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Monday, March 4, 2013

St. Casimir

(1458 - 1484)

Lent: March 4



Today is the feast of St. Casimir, who was born in 1458, and was the son of the King of Poland. At an early age, he saw through the superficiality and corruption of court life. Throughout his short life—he died of consumption at the age of 26—he dedicated himself wholly to the service of God and of his fellow-men. His love for the poor was immense. He was also renowned for his devotion to the Eucharist and to the Blessed Virgin.

St. Casimir, to whom the Poles gave the title of "The Peace-maker," was the third of the thirteen children of Casimir IV, King of Poland, and of Elizabeth of Austria, daughter of the Emperor Albert II.

 ...Devout from his infancy, the boy gave himself up to devotion and penance, and had a horror of anything approaching softness or self-indulgence. His bed was often the ground, and he was wont to spend a great part of the night in prayer and meditation, chiefly on the passion of our Saviour. His clothes were plain, and under them he wore a hairshirt. Living always in the presence of God, he was invariably serene and cheerful, and pleasant to all. The saint's love of God showed itself in his love of the poor, who are Christ's members, and for the relief of these the young prince gave all he possessed, using in their behalf the influence he had with his father and with his brother Ladislaus, when he became king of Bohemia.

In honour of the Blessed Virgin Mary, Casimir frequently recited the long Latin hymn "Omni die dic Mariae," a copy of which was by his desire buried with him. This hymn, part of which is familiar to us through Bittleston's version, "Daily, daily sing to Mary," is not uncommonly called the Hymn of St Casimir, but it was certainly not composed by him; it is three centuries older than his time.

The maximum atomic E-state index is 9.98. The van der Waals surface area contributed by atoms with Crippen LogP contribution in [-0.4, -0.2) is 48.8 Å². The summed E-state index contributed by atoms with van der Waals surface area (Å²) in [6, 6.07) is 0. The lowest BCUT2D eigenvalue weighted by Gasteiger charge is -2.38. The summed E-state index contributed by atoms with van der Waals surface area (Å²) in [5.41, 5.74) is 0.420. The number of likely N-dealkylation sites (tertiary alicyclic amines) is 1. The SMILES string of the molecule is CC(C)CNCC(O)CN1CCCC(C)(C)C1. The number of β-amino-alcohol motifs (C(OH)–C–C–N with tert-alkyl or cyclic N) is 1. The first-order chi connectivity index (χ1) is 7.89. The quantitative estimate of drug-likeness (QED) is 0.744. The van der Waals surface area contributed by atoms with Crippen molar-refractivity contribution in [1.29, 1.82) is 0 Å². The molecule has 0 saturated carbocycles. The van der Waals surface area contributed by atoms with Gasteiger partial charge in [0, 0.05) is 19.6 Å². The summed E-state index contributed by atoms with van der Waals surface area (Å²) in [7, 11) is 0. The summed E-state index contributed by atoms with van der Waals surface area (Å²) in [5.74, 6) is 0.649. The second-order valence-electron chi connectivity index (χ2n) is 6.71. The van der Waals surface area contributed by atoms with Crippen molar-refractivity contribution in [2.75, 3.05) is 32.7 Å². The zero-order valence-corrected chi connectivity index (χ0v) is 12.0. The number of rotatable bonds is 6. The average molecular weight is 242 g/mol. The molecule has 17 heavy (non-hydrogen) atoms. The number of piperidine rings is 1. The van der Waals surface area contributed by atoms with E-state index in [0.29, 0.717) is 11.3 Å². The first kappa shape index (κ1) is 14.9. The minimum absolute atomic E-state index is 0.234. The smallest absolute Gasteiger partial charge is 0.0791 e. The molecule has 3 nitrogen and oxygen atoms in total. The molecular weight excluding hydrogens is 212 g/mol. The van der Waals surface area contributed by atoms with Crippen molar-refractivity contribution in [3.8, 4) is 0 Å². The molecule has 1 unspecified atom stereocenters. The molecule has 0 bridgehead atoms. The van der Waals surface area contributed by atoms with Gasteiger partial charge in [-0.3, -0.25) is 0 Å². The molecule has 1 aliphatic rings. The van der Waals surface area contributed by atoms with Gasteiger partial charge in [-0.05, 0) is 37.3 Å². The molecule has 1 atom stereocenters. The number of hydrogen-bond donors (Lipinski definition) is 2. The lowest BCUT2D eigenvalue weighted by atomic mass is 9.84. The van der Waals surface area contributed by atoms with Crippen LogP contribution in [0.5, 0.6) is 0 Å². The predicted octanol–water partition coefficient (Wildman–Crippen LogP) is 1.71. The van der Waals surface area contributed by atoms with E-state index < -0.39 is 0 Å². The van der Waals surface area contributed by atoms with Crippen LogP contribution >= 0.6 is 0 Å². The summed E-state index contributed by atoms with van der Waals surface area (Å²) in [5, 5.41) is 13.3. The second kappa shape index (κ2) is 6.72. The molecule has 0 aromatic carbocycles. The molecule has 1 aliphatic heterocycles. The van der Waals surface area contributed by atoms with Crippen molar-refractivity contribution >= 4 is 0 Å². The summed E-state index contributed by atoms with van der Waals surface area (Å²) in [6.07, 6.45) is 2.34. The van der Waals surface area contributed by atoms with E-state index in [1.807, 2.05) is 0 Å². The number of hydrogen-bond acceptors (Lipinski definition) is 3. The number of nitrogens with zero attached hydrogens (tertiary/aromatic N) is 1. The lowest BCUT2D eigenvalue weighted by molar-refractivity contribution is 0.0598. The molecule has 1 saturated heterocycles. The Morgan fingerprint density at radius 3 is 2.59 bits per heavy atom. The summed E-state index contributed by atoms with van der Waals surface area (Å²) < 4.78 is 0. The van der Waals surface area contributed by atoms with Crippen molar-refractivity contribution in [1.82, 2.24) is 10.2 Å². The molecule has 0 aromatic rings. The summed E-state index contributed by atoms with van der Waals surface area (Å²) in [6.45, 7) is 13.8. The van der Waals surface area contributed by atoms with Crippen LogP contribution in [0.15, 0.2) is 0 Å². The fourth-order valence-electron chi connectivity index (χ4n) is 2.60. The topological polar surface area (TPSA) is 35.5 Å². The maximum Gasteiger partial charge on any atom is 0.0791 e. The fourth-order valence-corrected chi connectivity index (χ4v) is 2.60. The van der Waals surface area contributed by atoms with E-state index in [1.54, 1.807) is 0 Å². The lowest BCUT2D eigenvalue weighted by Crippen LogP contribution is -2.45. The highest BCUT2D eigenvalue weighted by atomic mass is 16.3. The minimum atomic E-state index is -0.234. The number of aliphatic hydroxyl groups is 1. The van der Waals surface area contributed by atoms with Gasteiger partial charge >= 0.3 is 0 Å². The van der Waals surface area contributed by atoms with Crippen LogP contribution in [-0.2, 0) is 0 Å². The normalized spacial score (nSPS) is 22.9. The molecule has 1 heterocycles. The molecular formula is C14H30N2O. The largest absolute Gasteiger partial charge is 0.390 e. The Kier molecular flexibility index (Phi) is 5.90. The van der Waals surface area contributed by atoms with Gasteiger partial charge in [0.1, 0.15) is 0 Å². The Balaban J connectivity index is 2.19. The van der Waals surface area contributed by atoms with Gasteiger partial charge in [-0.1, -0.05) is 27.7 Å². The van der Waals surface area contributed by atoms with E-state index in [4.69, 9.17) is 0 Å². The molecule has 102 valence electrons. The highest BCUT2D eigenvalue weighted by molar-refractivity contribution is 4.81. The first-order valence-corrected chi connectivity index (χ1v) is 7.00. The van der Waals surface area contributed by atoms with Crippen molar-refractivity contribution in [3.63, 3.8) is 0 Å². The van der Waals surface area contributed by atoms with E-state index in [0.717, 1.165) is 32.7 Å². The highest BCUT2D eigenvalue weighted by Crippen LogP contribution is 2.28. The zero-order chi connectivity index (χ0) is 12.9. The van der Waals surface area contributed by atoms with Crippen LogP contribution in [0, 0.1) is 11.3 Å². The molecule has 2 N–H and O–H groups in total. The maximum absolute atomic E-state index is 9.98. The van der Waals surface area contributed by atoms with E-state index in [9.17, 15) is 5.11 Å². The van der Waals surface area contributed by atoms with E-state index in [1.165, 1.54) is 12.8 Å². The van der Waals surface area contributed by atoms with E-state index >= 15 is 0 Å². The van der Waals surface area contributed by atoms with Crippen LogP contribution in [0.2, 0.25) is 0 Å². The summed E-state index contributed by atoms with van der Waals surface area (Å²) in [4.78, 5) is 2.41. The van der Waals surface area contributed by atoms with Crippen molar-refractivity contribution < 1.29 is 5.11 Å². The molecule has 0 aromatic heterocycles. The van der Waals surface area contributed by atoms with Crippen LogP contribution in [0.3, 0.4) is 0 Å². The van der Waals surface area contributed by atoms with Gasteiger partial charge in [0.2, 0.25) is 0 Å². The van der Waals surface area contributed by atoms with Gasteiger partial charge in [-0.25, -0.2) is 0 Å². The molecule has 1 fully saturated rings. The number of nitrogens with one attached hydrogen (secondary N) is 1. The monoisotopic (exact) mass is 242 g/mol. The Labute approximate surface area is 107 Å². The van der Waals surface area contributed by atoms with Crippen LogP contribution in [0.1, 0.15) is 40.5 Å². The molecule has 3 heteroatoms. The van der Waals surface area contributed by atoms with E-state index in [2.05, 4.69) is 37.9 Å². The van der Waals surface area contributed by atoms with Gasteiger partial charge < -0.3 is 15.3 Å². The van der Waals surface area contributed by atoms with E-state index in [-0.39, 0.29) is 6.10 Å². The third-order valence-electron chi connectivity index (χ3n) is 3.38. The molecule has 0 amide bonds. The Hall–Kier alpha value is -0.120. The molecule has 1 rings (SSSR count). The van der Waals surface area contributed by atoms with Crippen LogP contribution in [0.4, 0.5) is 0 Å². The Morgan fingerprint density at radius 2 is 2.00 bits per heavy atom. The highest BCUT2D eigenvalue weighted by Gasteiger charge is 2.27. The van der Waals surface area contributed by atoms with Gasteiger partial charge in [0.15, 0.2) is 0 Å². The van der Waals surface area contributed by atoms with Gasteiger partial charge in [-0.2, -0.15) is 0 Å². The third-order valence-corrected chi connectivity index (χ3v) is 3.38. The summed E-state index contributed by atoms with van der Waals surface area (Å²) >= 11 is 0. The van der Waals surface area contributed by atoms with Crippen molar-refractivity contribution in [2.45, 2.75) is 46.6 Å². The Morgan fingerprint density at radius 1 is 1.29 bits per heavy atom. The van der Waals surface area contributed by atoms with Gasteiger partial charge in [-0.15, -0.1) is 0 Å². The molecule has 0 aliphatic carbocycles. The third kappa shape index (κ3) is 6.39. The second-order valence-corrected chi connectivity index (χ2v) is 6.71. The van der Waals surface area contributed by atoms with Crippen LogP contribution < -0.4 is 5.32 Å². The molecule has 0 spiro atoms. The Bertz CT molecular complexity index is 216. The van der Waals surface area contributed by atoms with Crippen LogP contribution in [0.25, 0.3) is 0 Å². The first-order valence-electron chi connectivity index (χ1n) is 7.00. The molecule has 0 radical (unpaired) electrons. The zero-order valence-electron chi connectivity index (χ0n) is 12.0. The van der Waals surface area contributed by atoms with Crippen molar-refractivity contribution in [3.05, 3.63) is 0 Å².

The nobles of Hungary, dissatisfied with their king, Matthias Corvinus, in 1471 begged the King of Poland to allow them to place his son Casimir on the throne. The saint, at that time not fifteen years old, was very unwilling to consent, but in obedience to his father, he went to the frontier at the head of an army. There, hearing that Matthias had himself assembled a large body of troops, and finding that his own soldiers were deserting in large numbers because they could not get their pay, he decided upon the advice of his officers to return home. The knowledge that Pope Sixtus IV had sent an embassy to his father to deter him from the expedition made the young prince carry out his resolution with the firmer conviction that he was acting rightly. King Casimir, however, was greatly incensed at the failure of his ambitious projects and would not permit his son to return to Cracow, but relegated him to the castle of Dobzki. The young man obeyed and remained in confinement there for three months. Convinced of the injustice of the war, upon which he had so nearly embarked, and determined to have no further part in these internecine conflicts, which only facilitated the further progress into Europe of the Turks, St. Casimir could never again be persuaded to take up arms, though urged to do so by his father and invited once more by the disaffected Hungarian magnates. He returned to his studies and his prayers, though, for a time, he was viceroy in Poland during an absence of his father. An attempt was made to induce him to marry a daughter of the Emperor Frederick III, but he refused to relax the celibacy he had imposed on himself.

St Casimir's austerities did nothing to help the lung trouble, from which he suffered, and he died at the age of twenty-six in 1484, and was buried at Vilna, where his relics still rest in the church of St. Stanislaus. Miracles were reported at his tomb, and he was canonized in 1521.

Excerpted from Butler's Lives of the Saints
http://www.catholicculture.org/culture/liturgicalyear/calendar/day.cfm?date=2013-03-04 

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